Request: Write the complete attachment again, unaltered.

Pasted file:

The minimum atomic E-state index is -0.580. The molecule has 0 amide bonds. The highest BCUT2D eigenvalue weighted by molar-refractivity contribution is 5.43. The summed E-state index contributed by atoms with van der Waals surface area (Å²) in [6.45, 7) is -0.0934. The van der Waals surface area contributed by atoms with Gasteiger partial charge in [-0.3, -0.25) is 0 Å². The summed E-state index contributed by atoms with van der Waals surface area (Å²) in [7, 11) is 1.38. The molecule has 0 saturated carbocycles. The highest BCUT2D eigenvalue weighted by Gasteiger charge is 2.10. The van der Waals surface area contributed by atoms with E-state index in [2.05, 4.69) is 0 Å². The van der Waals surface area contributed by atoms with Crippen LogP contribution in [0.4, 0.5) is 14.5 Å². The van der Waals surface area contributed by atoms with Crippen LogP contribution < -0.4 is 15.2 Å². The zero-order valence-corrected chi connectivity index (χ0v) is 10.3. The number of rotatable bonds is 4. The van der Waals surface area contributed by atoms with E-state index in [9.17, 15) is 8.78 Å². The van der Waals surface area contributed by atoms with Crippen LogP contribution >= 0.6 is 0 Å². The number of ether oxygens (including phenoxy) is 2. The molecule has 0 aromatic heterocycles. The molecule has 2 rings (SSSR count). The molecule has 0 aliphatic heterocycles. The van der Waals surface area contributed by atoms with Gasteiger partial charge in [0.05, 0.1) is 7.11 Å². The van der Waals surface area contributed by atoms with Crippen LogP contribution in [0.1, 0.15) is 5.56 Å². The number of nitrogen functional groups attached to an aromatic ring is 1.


The minimum atomic E-state index is -0.580. The molecule has 0 amide bonds. The highest BCUT2D eigenvalue weighted by molar-refractivity contribution is 5.43. The summed E-state index contributed by atoms with van der Waals surface area (Å²) in [6.45, 7) is -0.0934. The van der Waals surface area contributed by atoms with Gasteiger partial charge in [-0.3, -0.25) is 0 Å². The summed E-state index contributed by atoms with van der Waals surface area (Å²) in [7, 11) is 1.38. The molecule has 0 saturated carbocycles. The highest BCUT2D eigenvalue weighted by Gasteiger charge is 2.10. The van der Waals surface area contributed by atoms with E-state index in [2.05, 4.69) is 0 Å². The van der Waals surface area contributed by atoms with Crippen LogP contribution in [0.4, 0.5) is 14.5 Å². The van der Waals surface area contributed by atoms with Crippen LogP contribution < -0.4 is 15.2 Å². The zero-order valence-corrected chi connectivity index (χ0v) is 10.3. The number of rotatable bonds is 4. The van der Waals surface area contributed by atoms with E-state index in [9.17, 15) is 8.78 Å². The van der Waals surface area contributed by atoms with Crippen LogP contribution >= 0.6 is 0 Å². The number of ether oxygens (including phenoxy) is 2. The molecule has 0 aromatic heterocycles. The molecule has 2 rings (SSSR count). The molecule has 0 aliphatic heterocycles. The van der Waals surface area contributed by atoms with Gasteiger partial charge in [0.05, 0.1) is 7.11 Å². The van der Waals surface area contributed by atoms with Crippen LogP contribution in [0.1, 0.15) is 5.56 Å². The number of nitrogen functional groups attached to an aromatic ring is 1.